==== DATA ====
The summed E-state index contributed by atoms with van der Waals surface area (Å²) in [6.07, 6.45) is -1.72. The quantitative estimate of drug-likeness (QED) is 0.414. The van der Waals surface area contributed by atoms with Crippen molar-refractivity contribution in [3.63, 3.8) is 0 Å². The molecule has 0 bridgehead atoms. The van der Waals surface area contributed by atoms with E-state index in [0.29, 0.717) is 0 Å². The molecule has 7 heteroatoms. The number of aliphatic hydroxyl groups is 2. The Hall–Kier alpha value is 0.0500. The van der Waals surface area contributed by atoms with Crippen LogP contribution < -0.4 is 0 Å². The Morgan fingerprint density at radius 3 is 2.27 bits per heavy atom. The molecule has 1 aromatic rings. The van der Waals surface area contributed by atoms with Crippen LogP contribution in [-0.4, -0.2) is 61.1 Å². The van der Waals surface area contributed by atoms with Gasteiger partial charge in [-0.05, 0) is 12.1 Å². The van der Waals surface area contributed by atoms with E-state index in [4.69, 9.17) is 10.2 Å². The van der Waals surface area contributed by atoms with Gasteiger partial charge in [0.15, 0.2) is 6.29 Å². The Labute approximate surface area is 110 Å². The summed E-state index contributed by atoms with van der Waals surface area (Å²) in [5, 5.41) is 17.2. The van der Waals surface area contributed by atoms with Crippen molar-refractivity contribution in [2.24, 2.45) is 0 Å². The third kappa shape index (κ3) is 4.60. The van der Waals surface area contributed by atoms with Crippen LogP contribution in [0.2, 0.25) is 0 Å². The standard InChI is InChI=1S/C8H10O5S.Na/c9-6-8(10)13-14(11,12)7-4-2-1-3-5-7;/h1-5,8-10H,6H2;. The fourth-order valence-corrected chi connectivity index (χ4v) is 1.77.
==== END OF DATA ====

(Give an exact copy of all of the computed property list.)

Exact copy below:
The summed E-state index contributed by atoms with van der Waals surface area (Å²) in [6.07, 6.45) is -1.72. The quantitative estimate of drug-likeness (QED) is 0.414. The van der Waals surface area contributed by atoms with Crippen molar-refractivity contribution in [3.63, 3.8) is 0 Å². The molecule has 0 bridgehead atoms. The van der Waals surface area contributed by atoms with E-state index in [0.29, 0.717) is 0 Å². The molecule has 7 heteroatoms. The number of aliphatic hydroxyl groups is 2. The Hall–Kier alpha value is 0.0500. The van der Waals surface area contributed by atoms with Crippen LogP contribution < -0.4 is 0 Å². The Morgan fingerprint density at radius 3 is 2.27 bits per heavy atom. The molecule has 1 aromatic rings. The van der Waals surface area contributed by atoms with Crippen LogP contribution in [-0.4, -0.2) is 61.1 Å². The van der Waals surface area contributed by atoms with Gasteiger partial charge in [-0.05, 0) is 12.1 Å². The van der Waals surface area contributed by atoms with E-state index in [4.69, 9.17) is 10.2 Å². The van der Waals surface area contributed by atoms with Gasteiger partial charge in [0.15, 0.2) is 6.29 Å². The Labute approximate surface area is 110 Å². The summed E-state index contributed by atoms with van der Waals surface area (Å²) in [5, 5.41) is 17.2. The van der Waals surface area contributed by atoms with Crippen molar-refractivity contribution in [2.24, 2.45) is 0 Å². The third kappa shape index (κ3) is 4.60. The van der Waals surface area contributed by atoms with Crippen LogP contribution in [0.2, 0.25) is 0 Å². The standard InChI is InChI=1S/C8H10O5S.Na/c9-6-8(10)13-14(11,12)7-4-2-1-3-5-7;/h1-5,8-10H,6H2;. The fourth-order valence-corrected chi connectivity index (χ4v) is 1.77.